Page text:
Super Bowl

Super Bowl Alert: The First Ad Drops, Auto Buys In, Groupon Goes Viral

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The gates are opening

Stella Artois is the first big-game brand to reveal its creative for Super Bowl LII—a spot starring Matt Damon promoting Watch it here.

And more marketers are finally divulging their Super Bowl plans.

Kraft will continue with its real-life family push in its Super Bowl ad, which will feature real families rather than actors, Jessica Wohl reports. This is the first big-game ad for brand Kraft, which previously used its Super Bowl outlays to sell its Heinz ketchup, Mio water flavoring drops and Planters nuts. It's similar to the strategy being adopted by Intuit, which will air its first Super Bowl spot for the corporate brand this year, having previously ran ads for its QuickBooks and TurboTax brands.

In the auto category,Toyota bought 120 seconds of commercial time and Lexus is running a spot tied to Marvel's "Black Panther" movie, E.J. Schultz reports. They join Kia and Hyundai, which will also run ads in the big game. Last year, eight auto brands appeared in the Super Bowl. So far one of them, Honda, has said it will sit out this year's match.

A Super Bowl commercial for one?

That's Skittles' plan. As seems to be the case every year, some marketers try to catch a ride on the Super Bowl publicity machine by conspicuously and elaborately not airing a Super Bowl commercial. Newcastle did it brilliantly in 2014 with a video of actress Anna Kendrick complaining about how the brand promised her a Super Bowl commercial but backed out. (Kendrick said in the video that she was surprised she got the call. "I don't think of myself as like beer-commercial babe hot, you know?" she says. "I mean I'm hot but like approachable-hot. Like the hottest girl in your improv class-hot.")

This year, Skittles, which has run Super Bowl spots in the last three years, will instead make what it calls a big-game worthy commercial for only one person, a teenage boy from Los Angeles, Whol reports. It's certainly a clever PR stunt and a way to avoid coughing up the $5 million NBC is charging for 30 seconds of air time. As of 1:17 p.m. ET on Tuesday, his Twitter account had 5 followers, including two Ad Age staffers; let's see if that number picks up.

Every year business journalists have to decide how much attention to give marketers that try to cash in on the Super Bowl without paying up for an ad. A lot depends on the execution.

Creative routes

Then there are the marketers that can't buy national Super Bowl ads. Last year wine brand Yellowtail found its way around Anheuser-Busch's Super Bowl category exclusivity by buying up a chunk of local spots in the game. The company is at it again with another big local buy in Super Bowl LII. (Local spots are not included in Ad Age's constantly growing tally of Super Bowl ad buys.) To support its Super Bowl spot, Yellowtail is deploying a branded food truck from celebrity chef Jeff Mauro, which will make 32 stops in nine markets before arriving in Minneapolis for the game. Yellowtail says it will reveal its Super Bowl ad (cough, local Super Bowl ad) before game day.

Viral story turns into Super Bowl ad

"Girls Trip" star Tiffany Haddish has parlayed her viral Groupon story into an ad gig that includes a Super Bowl spot. Haddish, who became the first black female stand-up comedian to host "Saturday Night Live," recently told Jimmy Kimmel about taking Will and Jada Pinket Smith on a Louisiana swamp tour that she bought on Groupon. Haddish ranks in the top 1 percent of most frequent Groupon purchasers, according to the company.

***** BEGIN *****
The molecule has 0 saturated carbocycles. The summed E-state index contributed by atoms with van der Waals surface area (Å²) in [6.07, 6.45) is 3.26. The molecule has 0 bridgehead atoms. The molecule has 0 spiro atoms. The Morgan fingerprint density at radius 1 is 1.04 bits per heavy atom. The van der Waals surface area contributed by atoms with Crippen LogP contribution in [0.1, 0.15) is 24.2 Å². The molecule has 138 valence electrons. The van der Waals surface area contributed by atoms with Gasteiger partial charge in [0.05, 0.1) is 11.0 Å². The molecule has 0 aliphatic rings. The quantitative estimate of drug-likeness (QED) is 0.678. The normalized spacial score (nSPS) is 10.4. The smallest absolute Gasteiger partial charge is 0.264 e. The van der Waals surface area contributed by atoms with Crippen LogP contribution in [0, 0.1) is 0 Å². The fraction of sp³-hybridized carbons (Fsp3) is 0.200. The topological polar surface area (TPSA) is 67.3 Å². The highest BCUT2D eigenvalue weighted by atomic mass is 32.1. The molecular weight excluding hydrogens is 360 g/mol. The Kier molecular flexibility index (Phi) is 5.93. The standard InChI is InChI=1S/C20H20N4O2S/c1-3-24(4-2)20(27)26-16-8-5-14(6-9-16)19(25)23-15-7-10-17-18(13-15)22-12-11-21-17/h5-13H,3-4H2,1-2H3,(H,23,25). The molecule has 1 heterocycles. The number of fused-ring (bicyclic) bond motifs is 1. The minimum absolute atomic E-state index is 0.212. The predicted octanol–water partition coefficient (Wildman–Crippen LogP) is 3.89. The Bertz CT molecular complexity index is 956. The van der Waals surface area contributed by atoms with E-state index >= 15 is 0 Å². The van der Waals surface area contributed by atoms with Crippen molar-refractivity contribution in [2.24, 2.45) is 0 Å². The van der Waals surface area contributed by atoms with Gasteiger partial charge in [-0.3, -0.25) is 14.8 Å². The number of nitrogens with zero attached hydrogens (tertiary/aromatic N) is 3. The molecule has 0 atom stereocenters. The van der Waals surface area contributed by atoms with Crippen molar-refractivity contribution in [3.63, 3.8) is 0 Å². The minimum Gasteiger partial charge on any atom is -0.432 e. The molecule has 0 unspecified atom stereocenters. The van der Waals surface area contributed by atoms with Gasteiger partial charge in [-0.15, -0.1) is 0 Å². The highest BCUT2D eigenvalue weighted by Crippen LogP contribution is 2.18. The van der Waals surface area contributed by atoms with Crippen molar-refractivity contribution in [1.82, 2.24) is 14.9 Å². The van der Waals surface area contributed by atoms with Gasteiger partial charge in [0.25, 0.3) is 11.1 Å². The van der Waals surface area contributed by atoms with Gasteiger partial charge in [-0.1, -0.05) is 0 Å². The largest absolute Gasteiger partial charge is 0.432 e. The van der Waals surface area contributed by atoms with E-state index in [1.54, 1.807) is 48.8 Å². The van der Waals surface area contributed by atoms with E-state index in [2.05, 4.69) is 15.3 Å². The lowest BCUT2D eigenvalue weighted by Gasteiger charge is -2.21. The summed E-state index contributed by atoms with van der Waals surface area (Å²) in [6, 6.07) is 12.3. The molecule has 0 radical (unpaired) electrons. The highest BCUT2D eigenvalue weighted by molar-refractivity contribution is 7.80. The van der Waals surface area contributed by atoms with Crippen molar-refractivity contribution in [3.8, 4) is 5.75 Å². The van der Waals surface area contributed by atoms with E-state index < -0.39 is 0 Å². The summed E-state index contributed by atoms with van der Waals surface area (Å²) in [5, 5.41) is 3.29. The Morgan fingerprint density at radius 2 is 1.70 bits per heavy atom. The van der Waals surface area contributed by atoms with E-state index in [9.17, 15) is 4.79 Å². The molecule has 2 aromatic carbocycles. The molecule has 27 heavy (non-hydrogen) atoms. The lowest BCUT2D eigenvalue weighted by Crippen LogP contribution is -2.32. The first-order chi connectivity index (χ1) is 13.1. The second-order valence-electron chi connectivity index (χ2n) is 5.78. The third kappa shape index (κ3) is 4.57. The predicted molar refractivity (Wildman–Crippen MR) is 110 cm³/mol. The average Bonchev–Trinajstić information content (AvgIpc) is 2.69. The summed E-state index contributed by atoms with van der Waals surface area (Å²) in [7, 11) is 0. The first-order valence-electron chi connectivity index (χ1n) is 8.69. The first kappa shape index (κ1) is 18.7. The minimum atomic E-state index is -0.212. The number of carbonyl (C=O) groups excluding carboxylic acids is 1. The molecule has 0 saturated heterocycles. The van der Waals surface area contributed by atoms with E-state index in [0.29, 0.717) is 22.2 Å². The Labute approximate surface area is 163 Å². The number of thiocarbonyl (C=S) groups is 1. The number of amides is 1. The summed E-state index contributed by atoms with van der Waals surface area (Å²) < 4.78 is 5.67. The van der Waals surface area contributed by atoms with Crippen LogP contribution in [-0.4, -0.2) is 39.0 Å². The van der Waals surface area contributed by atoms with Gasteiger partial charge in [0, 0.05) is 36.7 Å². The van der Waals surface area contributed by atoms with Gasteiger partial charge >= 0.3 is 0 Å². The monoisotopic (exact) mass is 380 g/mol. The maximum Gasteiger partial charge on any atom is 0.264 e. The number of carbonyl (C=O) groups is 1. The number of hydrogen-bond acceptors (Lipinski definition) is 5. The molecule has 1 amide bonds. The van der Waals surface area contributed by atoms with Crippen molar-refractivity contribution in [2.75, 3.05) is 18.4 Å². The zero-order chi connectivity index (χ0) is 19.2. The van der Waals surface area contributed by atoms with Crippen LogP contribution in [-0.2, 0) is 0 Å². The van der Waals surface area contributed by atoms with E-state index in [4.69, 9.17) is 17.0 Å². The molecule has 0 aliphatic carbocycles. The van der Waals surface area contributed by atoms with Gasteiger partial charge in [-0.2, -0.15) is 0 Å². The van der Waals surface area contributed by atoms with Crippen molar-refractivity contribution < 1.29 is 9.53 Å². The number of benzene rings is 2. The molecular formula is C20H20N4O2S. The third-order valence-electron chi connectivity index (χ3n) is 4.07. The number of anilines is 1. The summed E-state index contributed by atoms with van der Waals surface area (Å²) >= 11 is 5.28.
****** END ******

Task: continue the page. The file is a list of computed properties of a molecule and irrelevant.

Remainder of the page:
Where are the women?

As marketers begin revealing their Super Bowl creative in earnest this week, all eyes will be on how big-game brands depict women in their commercials. That goes beyond featuring scantily clad women, which hopefully no one will be foolish enough to do. Amid the #MeToo and #TimesUp movements, Super Bowl ads will be under microscopic scrutiny for how and whether they represent women at all.

In last year's Super Bowl LI, more than 2.5 as many leading ad roles went to men than to women, 61 for men compared with 23 for women, according to Ad Age's analysis which excludes movie trailers and TV promos. That's just slightly better than five years earlier, when men got more than 3 times as many key parts as women—60 for men and 18 for women. Of the ads that included adult humans (and excluding move trailers), 14 didn't include any women while just 1 lacked any men.

And while the abject objectification of women in Super Bowl ads has waned, the big game was once a breeding ground for some deplorable stereotypes of women. We take a look at some of the worst offenders.

Slow burn

Last week, Adweek asked a different question: Where are all the brands? The claim: that by this time last year more marketers and brands had already announced their ad plans. But it seems like marketers are following a roughly similar timeline as in recent years. And although there were some early-January releases from Intel last year, most of the creative didn't emerge before the last two weeks leading up to the game.

Five minutes of Olympics ads

With NBC airing the Winter Olympics in Pyeongchang just four days after the Super Bowl, it's not a surprise the Peacock network will be out in full force promoting the games during the Super Bowl. As USA Today reports, NBC will air five 60-second ads during the big game featuring life stories of Olympic athletes. What's different about these house spots is NBC has tapped director Paul Hunter, a veteran music video director, to create them.

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